A public park built on a 1.45-mile-long elevated rail structure, that used to be in operation as a freight rail line from 1934 till 1980. A similar structure exists in Paris, known as the Promenade Plantée.
This is a great area to walk and see the city skyline! It’s a old railroad that they converted to to a public park! This place is usually bustling with both tourists and locals! It’s such a beautiful place to visit and walk!
Great way to walk around the city and take in not just views but some history of NYC as well.
There’s something uniquely New York about this aerie. Built on an abandoned railway track, the space is ingenious in its use of reclaimed industrial detritus, a necessity in footage-starved Manhattan. But what we like best is how the pathway takes you above the city while keeping you rooted in urban…
The High Line is a 1.45-mile-long elevated linear park, greenway and rail trail created on a former New York Central Railroad spur on the west side of Manhattan in New York City. The High Line's design is a collaboration between James Corner Field Operations, Diller Scofidio + Renfro, and Piet…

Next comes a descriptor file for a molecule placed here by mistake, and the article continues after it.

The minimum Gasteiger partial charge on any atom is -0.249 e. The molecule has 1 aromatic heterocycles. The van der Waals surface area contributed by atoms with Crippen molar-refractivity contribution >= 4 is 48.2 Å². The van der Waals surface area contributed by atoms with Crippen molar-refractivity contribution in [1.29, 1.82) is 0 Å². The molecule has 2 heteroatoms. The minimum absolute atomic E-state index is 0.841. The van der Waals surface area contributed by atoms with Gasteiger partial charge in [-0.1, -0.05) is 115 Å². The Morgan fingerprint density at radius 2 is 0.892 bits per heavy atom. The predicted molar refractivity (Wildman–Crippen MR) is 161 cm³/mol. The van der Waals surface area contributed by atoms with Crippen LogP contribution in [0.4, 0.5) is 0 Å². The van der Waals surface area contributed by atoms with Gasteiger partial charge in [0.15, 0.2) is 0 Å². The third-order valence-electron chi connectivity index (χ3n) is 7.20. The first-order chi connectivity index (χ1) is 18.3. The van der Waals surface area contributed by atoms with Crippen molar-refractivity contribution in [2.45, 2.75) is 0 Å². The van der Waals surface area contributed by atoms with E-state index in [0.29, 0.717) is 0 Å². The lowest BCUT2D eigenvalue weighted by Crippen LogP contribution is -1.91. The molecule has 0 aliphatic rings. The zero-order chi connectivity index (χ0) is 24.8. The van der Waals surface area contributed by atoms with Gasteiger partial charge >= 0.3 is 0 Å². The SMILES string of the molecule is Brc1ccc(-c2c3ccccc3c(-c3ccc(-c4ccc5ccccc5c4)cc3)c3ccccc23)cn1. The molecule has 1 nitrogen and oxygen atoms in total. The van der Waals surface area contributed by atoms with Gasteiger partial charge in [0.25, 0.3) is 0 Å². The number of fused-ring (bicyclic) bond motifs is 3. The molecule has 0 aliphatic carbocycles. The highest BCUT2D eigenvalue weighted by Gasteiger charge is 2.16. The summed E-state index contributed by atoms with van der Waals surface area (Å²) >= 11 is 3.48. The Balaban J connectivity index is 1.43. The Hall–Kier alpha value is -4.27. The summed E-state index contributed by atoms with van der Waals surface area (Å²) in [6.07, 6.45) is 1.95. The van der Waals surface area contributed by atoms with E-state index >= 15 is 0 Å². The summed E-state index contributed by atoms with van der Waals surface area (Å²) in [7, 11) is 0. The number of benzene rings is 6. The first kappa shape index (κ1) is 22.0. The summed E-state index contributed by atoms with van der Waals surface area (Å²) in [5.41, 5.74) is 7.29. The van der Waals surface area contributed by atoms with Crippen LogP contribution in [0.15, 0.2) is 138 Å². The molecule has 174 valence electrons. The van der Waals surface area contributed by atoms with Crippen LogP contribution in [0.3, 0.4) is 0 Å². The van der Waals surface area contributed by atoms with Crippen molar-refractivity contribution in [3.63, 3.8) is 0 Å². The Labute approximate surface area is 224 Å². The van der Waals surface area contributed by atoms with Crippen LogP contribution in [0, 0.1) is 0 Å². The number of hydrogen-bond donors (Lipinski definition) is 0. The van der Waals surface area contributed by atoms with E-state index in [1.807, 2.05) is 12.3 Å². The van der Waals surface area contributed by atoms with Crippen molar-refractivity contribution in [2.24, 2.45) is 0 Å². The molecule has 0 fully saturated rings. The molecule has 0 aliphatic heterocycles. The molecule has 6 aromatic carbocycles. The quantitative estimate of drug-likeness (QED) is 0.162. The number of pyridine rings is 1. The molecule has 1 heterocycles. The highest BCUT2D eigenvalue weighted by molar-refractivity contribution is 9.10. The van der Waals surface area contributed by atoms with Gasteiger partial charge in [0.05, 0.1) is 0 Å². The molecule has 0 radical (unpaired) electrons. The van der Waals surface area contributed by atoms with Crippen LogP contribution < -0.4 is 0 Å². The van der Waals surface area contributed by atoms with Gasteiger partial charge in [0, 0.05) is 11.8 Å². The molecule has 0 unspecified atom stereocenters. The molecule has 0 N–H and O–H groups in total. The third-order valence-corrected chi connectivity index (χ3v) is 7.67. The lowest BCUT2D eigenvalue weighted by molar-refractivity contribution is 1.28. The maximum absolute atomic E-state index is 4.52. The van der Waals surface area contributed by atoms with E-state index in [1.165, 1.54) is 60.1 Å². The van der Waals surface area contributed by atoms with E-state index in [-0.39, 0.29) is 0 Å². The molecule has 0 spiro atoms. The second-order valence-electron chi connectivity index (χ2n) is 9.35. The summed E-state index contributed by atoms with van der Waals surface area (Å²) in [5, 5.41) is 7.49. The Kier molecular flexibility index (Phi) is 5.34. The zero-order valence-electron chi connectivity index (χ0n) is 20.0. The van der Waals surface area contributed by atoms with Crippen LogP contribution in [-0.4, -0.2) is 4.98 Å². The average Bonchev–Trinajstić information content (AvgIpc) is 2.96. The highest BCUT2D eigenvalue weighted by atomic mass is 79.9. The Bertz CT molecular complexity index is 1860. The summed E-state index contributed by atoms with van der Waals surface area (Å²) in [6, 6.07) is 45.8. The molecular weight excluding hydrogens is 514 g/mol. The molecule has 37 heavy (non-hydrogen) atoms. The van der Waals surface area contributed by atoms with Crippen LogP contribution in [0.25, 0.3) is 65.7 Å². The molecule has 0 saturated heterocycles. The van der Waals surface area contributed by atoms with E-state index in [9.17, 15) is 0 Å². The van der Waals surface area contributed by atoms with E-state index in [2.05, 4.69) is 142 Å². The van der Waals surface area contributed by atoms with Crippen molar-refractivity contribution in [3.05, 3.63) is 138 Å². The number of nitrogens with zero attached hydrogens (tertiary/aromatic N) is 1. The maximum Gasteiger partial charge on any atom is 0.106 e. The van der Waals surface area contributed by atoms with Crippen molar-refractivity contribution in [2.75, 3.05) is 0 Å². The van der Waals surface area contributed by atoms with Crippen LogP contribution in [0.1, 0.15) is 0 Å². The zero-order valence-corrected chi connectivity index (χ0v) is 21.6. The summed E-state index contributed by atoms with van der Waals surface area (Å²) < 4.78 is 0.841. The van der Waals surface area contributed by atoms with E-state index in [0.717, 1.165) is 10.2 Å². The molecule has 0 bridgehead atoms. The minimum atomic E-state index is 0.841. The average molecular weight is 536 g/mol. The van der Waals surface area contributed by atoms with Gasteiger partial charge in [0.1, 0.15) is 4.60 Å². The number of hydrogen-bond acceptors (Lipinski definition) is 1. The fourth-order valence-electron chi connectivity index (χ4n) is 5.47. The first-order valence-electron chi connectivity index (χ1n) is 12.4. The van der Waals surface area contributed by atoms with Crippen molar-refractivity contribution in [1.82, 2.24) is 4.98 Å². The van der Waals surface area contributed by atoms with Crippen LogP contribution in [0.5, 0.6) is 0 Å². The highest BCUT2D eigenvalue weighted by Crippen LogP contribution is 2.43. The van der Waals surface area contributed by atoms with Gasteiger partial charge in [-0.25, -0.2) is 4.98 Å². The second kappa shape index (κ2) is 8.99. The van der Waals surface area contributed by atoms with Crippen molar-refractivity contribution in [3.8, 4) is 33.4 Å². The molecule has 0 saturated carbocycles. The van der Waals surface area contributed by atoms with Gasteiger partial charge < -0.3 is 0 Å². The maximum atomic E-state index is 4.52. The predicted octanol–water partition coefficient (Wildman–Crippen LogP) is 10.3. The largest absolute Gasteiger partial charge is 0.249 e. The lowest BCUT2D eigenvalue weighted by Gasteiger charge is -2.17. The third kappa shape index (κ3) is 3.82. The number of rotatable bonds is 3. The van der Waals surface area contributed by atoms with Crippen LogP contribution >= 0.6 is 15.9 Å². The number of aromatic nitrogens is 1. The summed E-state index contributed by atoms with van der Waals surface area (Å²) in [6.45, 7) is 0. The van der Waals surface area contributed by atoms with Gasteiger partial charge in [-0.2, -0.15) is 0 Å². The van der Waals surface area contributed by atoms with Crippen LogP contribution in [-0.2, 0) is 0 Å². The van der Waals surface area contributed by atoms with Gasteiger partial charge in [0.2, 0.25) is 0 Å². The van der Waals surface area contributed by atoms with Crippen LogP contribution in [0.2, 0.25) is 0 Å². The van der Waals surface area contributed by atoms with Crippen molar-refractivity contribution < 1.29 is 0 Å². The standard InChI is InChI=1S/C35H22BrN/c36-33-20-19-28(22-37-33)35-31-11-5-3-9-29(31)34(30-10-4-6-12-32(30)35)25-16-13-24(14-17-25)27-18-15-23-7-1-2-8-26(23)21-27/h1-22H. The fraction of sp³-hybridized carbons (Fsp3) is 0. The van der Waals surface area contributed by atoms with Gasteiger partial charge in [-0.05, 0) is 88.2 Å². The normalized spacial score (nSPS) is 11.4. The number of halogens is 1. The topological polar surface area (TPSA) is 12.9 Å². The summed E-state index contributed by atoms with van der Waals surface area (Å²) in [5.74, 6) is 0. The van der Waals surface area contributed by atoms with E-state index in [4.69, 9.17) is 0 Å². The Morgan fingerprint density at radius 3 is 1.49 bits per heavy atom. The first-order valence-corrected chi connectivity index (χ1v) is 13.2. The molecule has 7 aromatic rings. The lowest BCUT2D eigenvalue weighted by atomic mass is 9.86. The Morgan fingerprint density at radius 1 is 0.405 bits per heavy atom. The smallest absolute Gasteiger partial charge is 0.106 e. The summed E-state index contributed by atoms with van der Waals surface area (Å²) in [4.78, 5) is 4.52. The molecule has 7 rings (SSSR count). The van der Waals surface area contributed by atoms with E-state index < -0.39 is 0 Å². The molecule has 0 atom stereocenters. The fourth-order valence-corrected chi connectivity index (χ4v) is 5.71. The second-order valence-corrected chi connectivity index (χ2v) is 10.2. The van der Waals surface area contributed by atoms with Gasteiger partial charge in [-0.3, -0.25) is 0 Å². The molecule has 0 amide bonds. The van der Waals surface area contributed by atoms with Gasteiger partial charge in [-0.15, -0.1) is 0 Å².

A converted raised railroad track built into a winding garden path with some art and snacks along the way
A once-abandoned elevated train track that was transformed into a crazy-popular, bucolic walkway. It’s 1.45-mile park’s gardens, taking in sweet views of the Hudson, the Whitney Museum of Art plenty of pretty flowers and plants that are mostly indigenous to the region.
The High Line is a 1.45 mile longe elevated linear park, greenway and rail trail created on a former New York Central Railroad spur on the west side of Manhattan.
Relatively new attraction in the historic meatpacking district. Right next to Chelsea Market -- perfect for a stroll on a sunny day.
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“Beautiful architecture that just opened up last year! Lots of nice restaurants and shopping ”
“Through commemoration, exhibitions and educational programs, The National September 11 Memorial & Museum, a nonprofit in New York City, remembers and honors the 2,983 people killed in the horrific attacks of September 11, 2001, and February 26, 1993, as well as those who risked their lives to save others and all who demonstrated extraordinary compassion in the aftermath of the attacks.”